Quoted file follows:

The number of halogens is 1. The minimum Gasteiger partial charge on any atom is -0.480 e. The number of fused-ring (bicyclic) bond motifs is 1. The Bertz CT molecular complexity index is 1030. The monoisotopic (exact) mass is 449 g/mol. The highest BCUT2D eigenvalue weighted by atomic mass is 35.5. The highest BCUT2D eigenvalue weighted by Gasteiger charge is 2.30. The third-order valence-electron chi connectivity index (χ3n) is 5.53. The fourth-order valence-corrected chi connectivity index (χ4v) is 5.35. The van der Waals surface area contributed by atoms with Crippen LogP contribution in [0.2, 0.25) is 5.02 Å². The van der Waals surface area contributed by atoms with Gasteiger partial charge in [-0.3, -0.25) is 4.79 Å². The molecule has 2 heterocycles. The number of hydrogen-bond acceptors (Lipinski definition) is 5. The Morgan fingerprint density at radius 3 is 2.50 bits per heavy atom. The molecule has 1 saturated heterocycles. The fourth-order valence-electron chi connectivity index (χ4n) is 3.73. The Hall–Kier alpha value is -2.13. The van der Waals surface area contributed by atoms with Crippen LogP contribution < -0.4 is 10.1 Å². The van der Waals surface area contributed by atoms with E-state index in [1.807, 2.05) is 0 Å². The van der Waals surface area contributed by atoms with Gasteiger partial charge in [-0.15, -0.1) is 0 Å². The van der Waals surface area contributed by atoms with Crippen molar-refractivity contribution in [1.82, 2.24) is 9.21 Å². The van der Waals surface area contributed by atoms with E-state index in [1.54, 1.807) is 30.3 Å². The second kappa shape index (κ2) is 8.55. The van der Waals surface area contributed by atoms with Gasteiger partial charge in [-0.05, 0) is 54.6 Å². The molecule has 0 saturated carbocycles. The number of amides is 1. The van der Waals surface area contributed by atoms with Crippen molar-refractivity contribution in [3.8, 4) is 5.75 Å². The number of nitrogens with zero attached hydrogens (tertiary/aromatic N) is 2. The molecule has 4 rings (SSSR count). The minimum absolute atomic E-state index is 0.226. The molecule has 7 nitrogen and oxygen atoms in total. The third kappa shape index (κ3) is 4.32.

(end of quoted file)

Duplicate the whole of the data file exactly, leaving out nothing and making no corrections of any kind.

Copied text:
The number of halogens is 1. The minimum Gasteiger partial charge on any atom is -0.480 e. The number of fused-ring (bicyclic) bond motifs is 1. The Bertz CT molecular complexity index is 1030. The monoisotopic (exact) mass is 449 g/mol. The highest BCUT2D eigenvalue weighted by atomic mass is 35.5. The highest BCUT2D eigenvalue weighted by Gasteiger charge is 2.30. The third-order valence-electron chi connectivity index (χ3n) is 5.53. The fourth-order valence-corrected chi connectivity index (χ4v) is 5.35. The van der Waals surface area contributed by atoms with Crippen LogP contribution in [0.2, 0.25) is 5.02 Å². The van der Waals surface area contributed by atoms with Gasteiger partial charge in [-0.3, -0.25) is 4.79 Å². The molecule has 2 heterocycles. The number of hydrogen-bond acceptors (Lipinski definition) is 5. The Morgan fingerprint density at radius 3 is 2.50 bits per heavy atom. The molecule has 1 saturated heterocycles. The fourth-order valence-electron chi connectivity index (χ4n) is 3.73. The Hall–Kier alpha value is -2.13. The van der Waals surface area contributed by atoms with Crippen LogP contribution < -0.4 is 10.1 Å². The van der Waals surface area contributed by atoms with E-state index in [1.807, 2.05) is 0 Å². The van der Waals surface area contributed by atoms with Gasteiger partial charge in [-0.15, -0.1) is 0 Å². The van der Waals surface area contributed by atoms with Crippen molar-refractivity contribution in [1.82, 2.24) is 9.21 Å². The van der Waals surface area contributed by atoms with E-state index in [1.54, 1.807) is 30.3 Å². The second kappa shape index (κ2) is 8.55. The van der Waals surface area contributed by atoms with Gasteiger partial charge in [-0.05, 0) is 54.6 Å². The molecule has 0 saturated carbocycles. The number of amides is 1. The van der Waals surface area contributed by atoms with Crippen molar-refractivity contribution in [3.8, 4) is 5.75 Å². The number of nitrogens with zero attached hydrogens (tertiary/aromatic N) is 2. The molecule has 4 rings (SSSR count). The minimum absolute atomic E-state index is 0.226. The molecule has 7 nitrogen and oxygen atoms in total. The third kappa shape index (κ3) is 4.32.